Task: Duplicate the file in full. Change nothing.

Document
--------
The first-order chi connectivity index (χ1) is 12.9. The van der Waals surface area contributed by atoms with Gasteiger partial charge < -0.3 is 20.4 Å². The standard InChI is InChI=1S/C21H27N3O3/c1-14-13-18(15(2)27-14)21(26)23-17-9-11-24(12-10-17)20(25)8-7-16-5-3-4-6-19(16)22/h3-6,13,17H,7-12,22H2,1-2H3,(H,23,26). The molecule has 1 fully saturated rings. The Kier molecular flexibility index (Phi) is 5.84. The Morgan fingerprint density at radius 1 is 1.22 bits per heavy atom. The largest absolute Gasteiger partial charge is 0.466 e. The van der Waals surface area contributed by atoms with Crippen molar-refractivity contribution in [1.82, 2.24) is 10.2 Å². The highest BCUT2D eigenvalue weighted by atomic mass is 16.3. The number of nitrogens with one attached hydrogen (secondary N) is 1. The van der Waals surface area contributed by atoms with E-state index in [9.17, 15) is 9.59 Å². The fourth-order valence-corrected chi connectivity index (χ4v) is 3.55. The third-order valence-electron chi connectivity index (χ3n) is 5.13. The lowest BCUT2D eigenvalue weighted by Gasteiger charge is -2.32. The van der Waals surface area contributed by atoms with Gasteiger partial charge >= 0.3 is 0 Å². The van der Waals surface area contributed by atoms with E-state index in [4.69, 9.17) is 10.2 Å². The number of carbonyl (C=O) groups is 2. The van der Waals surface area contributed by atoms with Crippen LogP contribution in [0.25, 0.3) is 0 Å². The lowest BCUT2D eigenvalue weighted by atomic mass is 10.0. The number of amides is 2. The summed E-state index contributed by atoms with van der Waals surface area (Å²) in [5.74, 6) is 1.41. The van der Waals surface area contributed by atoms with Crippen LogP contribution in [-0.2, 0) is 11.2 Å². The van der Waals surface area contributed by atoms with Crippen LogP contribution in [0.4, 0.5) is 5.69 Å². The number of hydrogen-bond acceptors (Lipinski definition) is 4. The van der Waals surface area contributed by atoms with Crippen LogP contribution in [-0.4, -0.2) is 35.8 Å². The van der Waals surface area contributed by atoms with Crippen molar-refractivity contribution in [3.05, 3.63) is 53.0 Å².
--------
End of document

The first-order chi connectivity index (χ1) is 12.9. The van der Waals surface area contributed by atoms with Gasteiger partial charge < -0.3 is 20.4 Å². The standard InChI is InChI=1S/C21H27N3O3/c1-14-13-18(15(2)27-14)21(26)23-17-9-11-24(12-10-17)20(25)8-7-16-5-3-4-6-19(16)22/h3-6,13,17H,7-12,22H2,1-2H3,(H,23,26). The molecule has 1 fully saturated rings. The Kier molecular flexibility index (Phi) is 5.84. The Morgan fingerprint density at radius 1 is 1.22 bits per heavy atom. The largest absolute Gasteiger partial charge is 0.466 e. The van der Waals surface area contributed by atoms with Crippen molar-refractivity contribution in [1.82, 2.24) is 10.2 Å². The highest BCUT2D eigenvalue weighted by atomic mass is 16.3. The number of nitrogens with one attached hydrogen (secondary N) is 1. The van der Waals surface area contributed by atoms with E-state index in [9.17, 15) is 9.59 Å². The fourth-order valence-corrected chi connectivity index (χ4v) is 3.55. The third-order valence-electron chi connectivity index (χ3n) is 5.13. The lowest BCUT2D eigenvalue weighted by Gasteiger charge is -2.32. The van der Waals surface area contributed by atoms with Gasteiger partial charge >= 0.3 is 0 Å². The van der Waals surface area contributed by atoms with E-state index in [4.69, 9.17) is 10.2 Å². The number of carbonyl (C=O) groups is 2. The van der Waals surface area contributed by atoms with Crippen LogP contribution in [0.25, 0.3) is 0 Å². The lowest BCUT2D eigenvalue weighted by atomic mass is 10.0. The number of amides is 2. The summed E-state index contributed by atoms with van der Waals surface area (Å²) in [5.74, 6) is 1.41. The van der Waals surface area contributed by atoms with Crippen LogP contribution in [-0.2, 0) is 11.2 Å². The van der Waals surface area contributed by atoms with Crippen LogP contribution in [0.4, 0.5) is 5.69 Å². The number of hydrogen-bond acceptors (Lipinski definition) is 4. The van der Waals surface area contributed by atoms with Crippen LogP contribution in [-0.4, -0.2) is 35.8 Å². The van der Waals surface area contributed by atoms with Crippen molar-refractivity contribution in [3.05, 3.63) is 53.0 Å².